Railroads & Locomotives History Riding the Trona Railway

Riding the Trona Railway

By David Lustig | April 2, 2024

A Baldwin cab ride across the California desert

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Trona Railway

black and white photo of diesels
A 1973 trip to the Trona Railway in California’s remote Searles Valley resulted in memorable photographs and a cab ride aboard the line’s Baldwin diesels. David Lustig

The California desert is different from the rest of the state. Remote, vast, and lonely, it is a world apart from the California coast or California north. Punctuated by cactus, brush, and fast-moving little creatures, it is seemingly geographically flat, yet is actually a series of undulating ups and downs that can create optical illusions and mirages.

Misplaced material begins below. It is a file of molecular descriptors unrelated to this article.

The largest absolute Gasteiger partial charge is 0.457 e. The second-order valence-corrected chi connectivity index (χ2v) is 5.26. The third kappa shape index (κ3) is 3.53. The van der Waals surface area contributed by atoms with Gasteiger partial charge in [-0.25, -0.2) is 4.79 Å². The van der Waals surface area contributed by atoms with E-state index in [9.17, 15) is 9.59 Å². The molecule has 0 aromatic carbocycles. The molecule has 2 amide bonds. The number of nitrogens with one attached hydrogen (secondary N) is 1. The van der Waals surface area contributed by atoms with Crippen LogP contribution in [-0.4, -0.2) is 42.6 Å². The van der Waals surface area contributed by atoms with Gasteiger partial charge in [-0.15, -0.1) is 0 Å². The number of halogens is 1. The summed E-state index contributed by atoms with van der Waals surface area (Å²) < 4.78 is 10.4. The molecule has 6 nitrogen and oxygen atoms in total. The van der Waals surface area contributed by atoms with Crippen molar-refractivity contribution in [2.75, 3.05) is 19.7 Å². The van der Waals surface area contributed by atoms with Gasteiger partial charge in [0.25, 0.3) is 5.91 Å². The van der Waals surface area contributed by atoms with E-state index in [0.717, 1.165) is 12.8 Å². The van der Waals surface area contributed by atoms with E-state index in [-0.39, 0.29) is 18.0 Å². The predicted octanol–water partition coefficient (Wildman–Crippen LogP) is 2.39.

Only the strongest survive here. It can be blazingly hot or bitterly cold, intensely sunny or violently stormy — sometimes all in the same day.

The Trona Railway, a creature of this desert, plods 30 miles between its namesake town and a remote interchange with Union Pacific (formerly Southern Pacific) at a wide spot in the road called Searles.

The unincorporated town of Trona, part of the Searles Valley, is not hard to find if you know where to look on a map. Locate State Highway 14 south of Lone Pine and find where Highway 178 intersects. Then follow your finger to the northeast and there it is, literally the middle of nowhere. Not exactly a vacation destination. Nonetheless Trona and the surrounding area provide important minerals for modern life.

For the newbies to the area, it can be a rude awakening. This is a California they don’t write about in the tourist pamphlets. Unless you like trains. Then the weather, the winds, and the false belief there is nothing here all becomes worth it.